rg...
> Dude! It wasn't me! It was Nina who wrote:
> : "Heather Jones" > wrote in message
> : rg...
> :> There's an almost 6 year gap between me and the next-youngest (I'm the
> :> youngest), and there was still tons of sibling rivalry, even when she
> :> was in college and I was in high school. "If you buy her a car, I'll
> :> hate you forever!"
> : I'm sure we will have some, it simply won't be over who was more spoiled
and
> : indulged as an infant. Maybe when the baby is 10 and the current baby is
18,
> : we will have some ,"why cant i have car just cuz you have to pay her
> : private school tuition" fights. Or "Hey, when I was 16 you didnt buy me
a
> : *fill in the blank*", but I think the differences in ages will prevent
tooo
> : much of that from happening, just because they wont REMEMBER what it was
> : like "to be able to compare.
>
> I hear that my sister was jealous of me from the time I was a baby, and
> it continued for a long time, and we had at least normal (maybe more)
> sibling rivalry going on for quite a while. The other kids and I got
> along just fine, so the theory is that she got used to being "the baby"
> (for almost 6 years) and that's why she didn't like me so much.
>
> I'm not saying that will happen with your children, it's just the way it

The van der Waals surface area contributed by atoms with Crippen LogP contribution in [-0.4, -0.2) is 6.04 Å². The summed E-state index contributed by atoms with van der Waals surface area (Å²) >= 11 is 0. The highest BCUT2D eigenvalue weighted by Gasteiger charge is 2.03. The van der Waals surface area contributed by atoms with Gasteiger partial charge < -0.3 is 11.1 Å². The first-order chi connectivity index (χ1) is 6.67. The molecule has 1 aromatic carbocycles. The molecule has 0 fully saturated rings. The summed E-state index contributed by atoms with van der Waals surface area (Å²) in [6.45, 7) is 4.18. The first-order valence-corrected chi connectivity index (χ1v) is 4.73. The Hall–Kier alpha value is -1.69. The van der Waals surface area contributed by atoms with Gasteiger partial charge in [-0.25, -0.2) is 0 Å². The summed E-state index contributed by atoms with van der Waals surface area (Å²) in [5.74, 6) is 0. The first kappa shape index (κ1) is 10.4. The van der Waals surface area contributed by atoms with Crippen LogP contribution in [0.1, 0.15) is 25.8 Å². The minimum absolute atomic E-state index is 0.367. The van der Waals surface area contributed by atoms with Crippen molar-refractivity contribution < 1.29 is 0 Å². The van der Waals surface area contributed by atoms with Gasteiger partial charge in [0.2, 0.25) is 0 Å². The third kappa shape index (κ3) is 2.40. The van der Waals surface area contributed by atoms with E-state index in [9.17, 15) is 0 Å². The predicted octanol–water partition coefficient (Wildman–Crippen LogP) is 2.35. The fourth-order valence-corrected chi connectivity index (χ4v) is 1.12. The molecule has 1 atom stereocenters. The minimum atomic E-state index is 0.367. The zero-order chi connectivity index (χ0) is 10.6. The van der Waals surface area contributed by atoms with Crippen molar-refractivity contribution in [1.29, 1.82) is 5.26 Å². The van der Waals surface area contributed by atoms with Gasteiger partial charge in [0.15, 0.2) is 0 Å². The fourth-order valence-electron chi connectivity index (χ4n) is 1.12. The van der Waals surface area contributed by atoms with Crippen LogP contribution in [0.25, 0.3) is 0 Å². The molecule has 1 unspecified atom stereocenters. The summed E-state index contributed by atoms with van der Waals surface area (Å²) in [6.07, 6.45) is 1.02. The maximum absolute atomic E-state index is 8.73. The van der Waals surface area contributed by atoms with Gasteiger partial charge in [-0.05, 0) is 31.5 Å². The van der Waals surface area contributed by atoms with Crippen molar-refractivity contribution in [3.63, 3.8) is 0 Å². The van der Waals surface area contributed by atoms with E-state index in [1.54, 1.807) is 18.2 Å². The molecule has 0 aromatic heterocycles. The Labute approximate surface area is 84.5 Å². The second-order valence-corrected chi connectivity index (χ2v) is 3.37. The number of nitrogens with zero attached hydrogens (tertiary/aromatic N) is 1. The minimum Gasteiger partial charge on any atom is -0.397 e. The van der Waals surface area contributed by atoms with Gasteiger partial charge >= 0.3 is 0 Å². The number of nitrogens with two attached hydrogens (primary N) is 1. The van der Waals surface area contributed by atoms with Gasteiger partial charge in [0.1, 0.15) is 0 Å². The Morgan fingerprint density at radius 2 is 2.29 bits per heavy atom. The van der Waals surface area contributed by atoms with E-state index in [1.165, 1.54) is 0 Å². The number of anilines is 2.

> was for us. You could probably do a lot to make sure that it doesn't
> happen, even.

Interesting. I suspect that an 8 year old is at a different stage than a 6
year old and would probably react differently. Plus, this one isnt at all
the baby, she is quite bossy and cant wait to have a baby to boss around.
My 10 year old is autistic, so the 8 year old has taken on the role of his
protector/caretaker. sometimes she thinks SHE Is the oldest. I have a
feeling she will be one of the rest of the doting older people trying to
spoil this creature rotten, already she points out things in the store that
the baby needs and tries to make sure I am doing my job!!

Nina
July 19th 03, 02:01 AM
"Heather Jones" > wrote in message
rg...
> Dude! It wasn't me! It was Nina who wrote:
> : "Heather Jones" > wrote in message
> : rg...
> :> There's an almost 6 year gap between me and the next-youngest (I'm the
> :> youngest), and there was still tons of sibling rivalry, even when she
> :> was in college and I was in high school. "If you buy her a car, I'll
> :> hate you forever!"
> : I'm sure we will have some, it simply won't be over who was more spoiled
and
> : indulged as an infant. Maybe when the baby is 10 and the current baby is
18,